GRANTS PASS, Ore. — A homeless woman has filed a class action lawsuit against the city of Grants Pass, alleging that the city government has pursued a policy of "trying to run homeless people out of town," according to court documents.
Previous records put Debra Blake at roughly 60 years old. In her suit, she says that she has lived in Grants Pass for 14 years. Seven years ago, Blake lost her job and her housing — leading to her life sleeping outdoors in the city.
Since Blake became homeless, she claims, the city has done little to provide for their ballooning homeless population, and instead has done everything in its power to get them to simply "move along."
Now Blake is represented by attorneys at the Oregon Law Center, who filed her suit against the city on Monday:
"Over a period of years, the City of Grants Pass has taken coordinated steps to drive homeless people out of town," the suit claims. "The City has refused to allow warming stations in the winter (which are very cold), and cooling stations in the summer (which are very hot and increasingly smoky). The City has removed park benches from its parks. The City has paid one-way bus fare for homeless people to leave town. The City has driven people to Jackson County.
"One city councilor stated in a city council meeting, 'the point is to make it uncomfortable enough for them [homeless people] in our city so they will want to move on down the road.' At the same time, city council has voted against affordable housing in the City and has failed to take steps to create a low-barrier emergency shelter for the hundreds of homeless people who live in the City."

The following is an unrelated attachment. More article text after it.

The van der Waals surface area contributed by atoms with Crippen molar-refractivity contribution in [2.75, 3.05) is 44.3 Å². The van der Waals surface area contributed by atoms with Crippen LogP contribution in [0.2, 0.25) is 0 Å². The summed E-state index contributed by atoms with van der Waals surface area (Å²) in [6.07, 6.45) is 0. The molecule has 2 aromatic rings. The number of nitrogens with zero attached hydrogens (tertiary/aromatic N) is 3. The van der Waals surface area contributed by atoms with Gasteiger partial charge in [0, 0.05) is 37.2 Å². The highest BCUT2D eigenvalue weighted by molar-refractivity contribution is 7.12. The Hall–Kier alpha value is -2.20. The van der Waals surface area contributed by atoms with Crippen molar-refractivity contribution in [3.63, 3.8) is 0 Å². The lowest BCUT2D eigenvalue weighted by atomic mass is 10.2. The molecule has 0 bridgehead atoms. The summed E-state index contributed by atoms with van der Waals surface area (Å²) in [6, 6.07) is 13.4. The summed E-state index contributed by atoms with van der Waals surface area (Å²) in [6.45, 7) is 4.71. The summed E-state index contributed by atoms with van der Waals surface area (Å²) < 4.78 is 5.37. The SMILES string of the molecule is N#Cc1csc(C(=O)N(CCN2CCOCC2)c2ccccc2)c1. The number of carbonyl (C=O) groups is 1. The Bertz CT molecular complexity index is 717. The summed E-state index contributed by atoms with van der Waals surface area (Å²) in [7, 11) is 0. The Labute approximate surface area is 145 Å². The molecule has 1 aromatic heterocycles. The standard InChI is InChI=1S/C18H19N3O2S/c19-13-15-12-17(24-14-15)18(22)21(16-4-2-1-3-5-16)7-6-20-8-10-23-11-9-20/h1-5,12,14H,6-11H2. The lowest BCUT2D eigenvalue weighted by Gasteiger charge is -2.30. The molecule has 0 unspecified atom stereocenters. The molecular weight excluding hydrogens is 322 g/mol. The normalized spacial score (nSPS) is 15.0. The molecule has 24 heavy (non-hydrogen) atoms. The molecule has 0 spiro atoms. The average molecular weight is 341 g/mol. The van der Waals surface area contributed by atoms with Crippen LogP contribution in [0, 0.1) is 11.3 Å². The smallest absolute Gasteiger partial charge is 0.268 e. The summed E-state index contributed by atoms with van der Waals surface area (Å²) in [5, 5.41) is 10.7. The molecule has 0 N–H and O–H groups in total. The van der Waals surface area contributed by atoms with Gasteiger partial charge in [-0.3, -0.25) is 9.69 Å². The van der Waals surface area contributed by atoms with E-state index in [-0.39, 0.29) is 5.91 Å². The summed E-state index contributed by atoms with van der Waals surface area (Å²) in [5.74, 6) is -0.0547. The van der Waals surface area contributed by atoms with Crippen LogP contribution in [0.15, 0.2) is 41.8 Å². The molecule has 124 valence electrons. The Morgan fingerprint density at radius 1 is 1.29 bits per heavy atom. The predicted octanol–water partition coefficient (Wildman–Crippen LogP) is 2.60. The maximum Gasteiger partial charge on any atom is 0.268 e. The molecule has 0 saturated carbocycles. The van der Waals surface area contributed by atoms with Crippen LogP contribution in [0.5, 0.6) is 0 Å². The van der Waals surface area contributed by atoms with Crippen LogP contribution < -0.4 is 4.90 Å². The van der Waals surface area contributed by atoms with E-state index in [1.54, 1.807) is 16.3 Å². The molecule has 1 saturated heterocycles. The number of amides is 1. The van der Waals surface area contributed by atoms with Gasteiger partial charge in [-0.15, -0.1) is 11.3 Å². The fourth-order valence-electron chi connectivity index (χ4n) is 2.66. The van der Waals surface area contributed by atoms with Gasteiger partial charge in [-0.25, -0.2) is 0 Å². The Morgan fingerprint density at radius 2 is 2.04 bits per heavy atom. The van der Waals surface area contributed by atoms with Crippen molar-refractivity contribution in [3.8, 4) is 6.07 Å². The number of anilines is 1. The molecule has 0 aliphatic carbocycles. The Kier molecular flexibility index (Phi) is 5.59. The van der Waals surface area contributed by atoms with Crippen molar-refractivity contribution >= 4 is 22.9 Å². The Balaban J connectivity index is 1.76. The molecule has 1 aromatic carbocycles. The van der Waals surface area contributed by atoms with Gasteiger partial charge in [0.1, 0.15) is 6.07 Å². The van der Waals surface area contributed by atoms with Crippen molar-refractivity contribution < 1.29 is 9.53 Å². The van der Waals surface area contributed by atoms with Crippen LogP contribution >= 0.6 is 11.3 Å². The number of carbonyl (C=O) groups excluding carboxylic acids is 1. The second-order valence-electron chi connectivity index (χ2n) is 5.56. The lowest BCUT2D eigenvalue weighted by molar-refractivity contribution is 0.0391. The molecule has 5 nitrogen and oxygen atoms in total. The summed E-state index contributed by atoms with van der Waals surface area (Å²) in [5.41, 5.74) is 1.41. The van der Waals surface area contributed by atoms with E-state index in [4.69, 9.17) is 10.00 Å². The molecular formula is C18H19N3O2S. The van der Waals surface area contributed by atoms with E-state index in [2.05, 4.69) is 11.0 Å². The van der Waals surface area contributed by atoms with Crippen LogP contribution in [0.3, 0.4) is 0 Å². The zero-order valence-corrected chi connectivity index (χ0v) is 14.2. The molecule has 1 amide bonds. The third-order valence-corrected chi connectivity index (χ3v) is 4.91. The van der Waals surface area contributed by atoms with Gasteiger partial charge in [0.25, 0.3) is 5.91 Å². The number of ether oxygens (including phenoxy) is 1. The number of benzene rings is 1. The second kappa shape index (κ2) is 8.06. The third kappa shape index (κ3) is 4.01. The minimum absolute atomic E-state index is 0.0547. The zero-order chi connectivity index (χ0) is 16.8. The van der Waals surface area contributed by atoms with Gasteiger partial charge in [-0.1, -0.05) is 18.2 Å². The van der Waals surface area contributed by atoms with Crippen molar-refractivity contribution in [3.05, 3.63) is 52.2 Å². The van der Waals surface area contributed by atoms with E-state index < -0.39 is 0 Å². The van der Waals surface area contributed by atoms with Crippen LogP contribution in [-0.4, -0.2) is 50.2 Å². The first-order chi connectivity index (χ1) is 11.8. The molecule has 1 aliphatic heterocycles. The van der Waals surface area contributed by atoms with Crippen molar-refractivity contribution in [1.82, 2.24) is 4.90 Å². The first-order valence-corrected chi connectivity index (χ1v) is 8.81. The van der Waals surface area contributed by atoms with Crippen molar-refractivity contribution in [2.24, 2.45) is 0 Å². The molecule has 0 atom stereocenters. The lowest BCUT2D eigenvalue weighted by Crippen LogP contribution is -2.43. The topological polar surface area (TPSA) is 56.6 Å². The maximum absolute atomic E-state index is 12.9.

Meanwhile, Blake claims, Grants Pass authorities have pursued a ruthless campaign to "criminalize" the existence of homeless people — consistently waking, and often arresting or citing the homeless when they attempt to sleep anywhere within the City limits.
Blake says that she now owes Grants Pass more than $4,000 in fines and late fees — all stemming from illegal camping or trespass charges.
As a class action lawsuit, Oregon Law Center will be seeking more plaintiffs to join the suit from the Grants Pass homeless population.
The lawsuit does mention that there are several shelters in the city operated by the Gospel Rescue Mission. However, the suit says, the Mission limits the duration of stays to 30 days and levels a number of extra conditions that restrict who can stay with them and how.
Blake's lawyers at the Oregon Law Center denied a request for comment. The Grants Pass Department of Public Safety and the City Attorney likewise declined to comment on the case.
This is a developing story, and NewsWatch 12 will post updates as more details emerge.